Overview of bob86

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Paper request
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Quote From Jamie_Wizard:
Thanks so much for posting this. I was also looking for "Open Societies and it's enemies by Karl Popper (single volume edition)", which I found. I just have to find time to read it at over 800 pages.


No worries.

Paper request
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Try Z-Library:

https://b-ok.org/

Very rarely lets me down. Good for articles too.

Corporate vs. Academic hiring time frames?
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I'd contact them if I was you and politely as them for an update as you've handed in your notice to comply with the start date they've given you. That wouldn’t be unreasonable at all in my opinion. It’s possible that they work on slightly different time scales than what you’re used to (academia), but the fact is they can’t leave you hanging until you’re potentially out of work over what is essentially an informal offer (an ex colleague of mine experienced this when dealing with a start-up company). I know what you mean re potentially being viewed as problematic before beginning the job itself however the company has to be a good fit for you too, not just the other way around.

PhD Advice
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I began mines part-time but switched to full-time 2 years later. Like you, I had also just started my first job at the time working in the Aerospace sector. Although both in Engineering, the subject matter of my PhD was somewhat different to the day-job that I was carrying out my work. I was frequently asked to do overtime at work which, since I was new in the company, I felt obliged to do. However, this meant that I never really had a consistent routine in the evenings to work on my PhD. Naturally this got quite demanding after a while hence the switch to full-time. Thus, if you are considering going part-time I would recommend you really give some thought to what impact your day-job obligations may have on the working arrangements for your PhD. I learned this lesson the hard way! Good luck.

My supervisor said this is correct - is it?
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I'd eco what abababa says here. Even if statistics is not your strong point/emphasis of your PhD, you really need to take the initiative to understand and solve the problem (validate the data) by yourself. By all means consult a specialist. But fundamentally you must go through the process as by doing so you will gain insight into the problem/issue which will only help you when you come to discuss the data/results later in your thesis. Getting out of your comfort zone is part of the PhD process and attempting to justify decisions/steps that you've taken throughout with ``My supervisor said so...'' will only get you into bother at the viva stage. Good luck.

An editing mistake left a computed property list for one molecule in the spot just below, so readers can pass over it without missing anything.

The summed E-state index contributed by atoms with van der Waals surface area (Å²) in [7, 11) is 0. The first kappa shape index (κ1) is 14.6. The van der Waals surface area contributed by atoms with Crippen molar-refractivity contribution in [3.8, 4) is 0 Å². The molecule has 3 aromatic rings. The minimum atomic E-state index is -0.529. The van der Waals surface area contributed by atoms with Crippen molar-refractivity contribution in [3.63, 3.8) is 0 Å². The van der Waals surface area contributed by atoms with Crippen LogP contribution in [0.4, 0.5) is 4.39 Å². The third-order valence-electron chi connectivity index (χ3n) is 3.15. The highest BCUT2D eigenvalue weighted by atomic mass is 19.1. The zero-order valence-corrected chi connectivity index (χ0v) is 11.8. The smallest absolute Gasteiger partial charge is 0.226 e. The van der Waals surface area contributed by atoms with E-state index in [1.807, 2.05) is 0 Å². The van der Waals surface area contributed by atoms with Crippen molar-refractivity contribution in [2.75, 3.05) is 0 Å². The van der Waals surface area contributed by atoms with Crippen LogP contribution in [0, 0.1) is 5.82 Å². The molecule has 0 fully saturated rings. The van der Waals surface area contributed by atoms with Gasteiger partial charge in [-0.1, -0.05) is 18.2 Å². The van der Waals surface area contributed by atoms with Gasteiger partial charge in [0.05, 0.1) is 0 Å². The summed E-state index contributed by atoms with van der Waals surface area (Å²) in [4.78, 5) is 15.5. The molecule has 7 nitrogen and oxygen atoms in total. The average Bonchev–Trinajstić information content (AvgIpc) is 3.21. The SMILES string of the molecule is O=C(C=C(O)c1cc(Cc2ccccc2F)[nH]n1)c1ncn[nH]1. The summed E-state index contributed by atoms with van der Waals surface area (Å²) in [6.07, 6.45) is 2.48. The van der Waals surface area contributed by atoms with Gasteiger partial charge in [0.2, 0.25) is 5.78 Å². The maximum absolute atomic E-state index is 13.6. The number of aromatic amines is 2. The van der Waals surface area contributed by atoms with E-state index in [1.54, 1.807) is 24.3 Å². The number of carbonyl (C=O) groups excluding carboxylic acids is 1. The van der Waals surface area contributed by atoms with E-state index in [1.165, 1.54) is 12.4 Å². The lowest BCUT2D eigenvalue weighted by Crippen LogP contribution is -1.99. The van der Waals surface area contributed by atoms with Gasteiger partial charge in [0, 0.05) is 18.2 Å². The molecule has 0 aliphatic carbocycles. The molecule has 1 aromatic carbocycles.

Have I breached the viva rules?
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Hi,

To me it’s clearly inadvertent, especially if your initial correspondence went to a completely different person. Moreover, when it came to light that the Chair was your external examiner, you took the appropriate action(s). As long as you have a record of this, i.e., the email chain, I believe you should be fine. I would probably run it past your supervisor/advisor of studies though just so he/she is not caught off gaurd if this gets brought up at a later date.

Good luck.

Stress of finishing PhD
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Quote From Hop:
Hi. Im near the end of a 3 year funded PhD. Im due to submit at the end of jan 2021, just under 2 months. My supervisors want to see a full draft by next week but I just can't get it done by then. Feel mega stressed. They said "just send it when you have a complete draft and we'll try to mark it in time". Really stressed could do with hearing of some experiences of people who have submitted and been through this. Anyone got advice for a chaotic stressed finish?


I feel your pain, my thesis is due middle of Jan 2021. Main body is complete, just have 50% of the Introduction and 100% of the Conclusion still to write. I'm totally spent, completely uninterested in the work and frankly just want it over with now. I think many candidates feel this way at this point. My main issue is I constantly overthink the writing part (quite happy running experiments and analysing data) when what needs to be explained/discussed can be done so in very simple terms. In other words, I'm constantly worrying about what the examiner might want which is slowing me down immensely. Sorry I can't offer any constructive advice at the moment other than you are not alone.

I can't believe I passed!
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Congratulations and extremely well-done on passing without corrections, I'm sure that's very rare. Enjoy the celebrations :)

Crushed
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@random_6772 Congrats and well done on pulling through such a sh*tty situation. I'm going through a very similiar situation and totally relate to your experience.

A lawyer with experience in university policy